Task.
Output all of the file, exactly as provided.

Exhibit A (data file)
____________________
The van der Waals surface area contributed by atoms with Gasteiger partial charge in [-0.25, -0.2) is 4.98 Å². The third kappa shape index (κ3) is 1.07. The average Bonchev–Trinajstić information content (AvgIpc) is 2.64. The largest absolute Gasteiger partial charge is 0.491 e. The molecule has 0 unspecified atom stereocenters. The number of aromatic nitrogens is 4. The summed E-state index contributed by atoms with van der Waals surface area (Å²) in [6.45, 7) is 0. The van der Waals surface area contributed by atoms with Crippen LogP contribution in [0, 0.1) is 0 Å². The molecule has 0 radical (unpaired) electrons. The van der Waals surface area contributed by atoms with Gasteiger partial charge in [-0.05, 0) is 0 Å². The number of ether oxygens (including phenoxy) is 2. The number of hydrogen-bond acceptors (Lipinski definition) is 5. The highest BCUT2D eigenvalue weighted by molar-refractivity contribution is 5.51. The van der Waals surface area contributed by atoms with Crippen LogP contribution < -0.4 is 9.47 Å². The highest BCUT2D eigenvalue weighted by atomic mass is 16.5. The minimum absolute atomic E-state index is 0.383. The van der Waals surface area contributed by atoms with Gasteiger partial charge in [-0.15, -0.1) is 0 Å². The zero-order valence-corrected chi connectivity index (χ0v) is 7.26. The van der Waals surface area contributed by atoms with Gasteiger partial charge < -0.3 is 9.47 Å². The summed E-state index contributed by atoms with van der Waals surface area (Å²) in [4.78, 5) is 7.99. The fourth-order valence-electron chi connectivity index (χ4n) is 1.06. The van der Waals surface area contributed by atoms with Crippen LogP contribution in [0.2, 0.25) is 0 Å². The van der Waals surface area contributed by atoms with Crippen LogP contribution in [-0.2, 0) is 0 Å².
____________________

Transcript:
The van der Waals surface area contributed by atoms with Gasteiger partial charge in [-0.25, -0.2) is 4.98 Å². The third kappa shape index (κ3) is 1.07. The average Bonchev–Trinajstić information content (AvgIpc) is 2.64. The largest absolute Gasteiger partial charge is 0.491 e. The molecule has 0 unspecified atom stereocenters. The number of aromatic nitrogens is 4. The summed E-state index contributed by atoms with van der Waals surface area (Å²) in [6.45, 7) is 0. The van der Waals surface area contributed by atoms with Crippen LogP contribution in [0, 0.1) is 0 Å². The molecule has 0 radical (unpaired) electrons. The van der Waals surface area contributed by atoms with Gasteiger partial charge in [-0.05, 0) is 0 Å². The number of ether oxygens (including phenoxy) is 2. The number of hydrogen-bond acceptors (Lipinski definition) is 5. The highest BCUT2D eigenvalue weighted by molar-refractivity contribution is 5.51. The van der Waals surface area contributed by atoms with Crippen LogP contribution < -0.4 is 9.47 Å². The highest BCUT2D eigenvalue weighted by atomic mass is 16.5. The minimum absolute atomic E-state index is 0.383. The van der Waals surface area contributed by atoms with Gasteiger partial charge in [-0.15, -0.1) is 0 Å². The zero-order valence-corrected chi connectivity index (χ0v) is 7.26. The van der Waals surface area contributed by atoms with Gasteiger partial charge < -0.3 is 9.47 Å². The summed E-state index contributed by atoms with van der Waals surface area (Å²) in [4.78, 5) is 7.99. The fourth-order valence-electron chi connectivity index (χ4n) is 1.06. The van der Waals surface area contributed by atoms with Crippen LogP contribution in [0.2, 0.25) is 0 Å². The van der Waals surface area contributed by atoms with Crippen LogP contribution in [-0.2, 0) is 0 Å².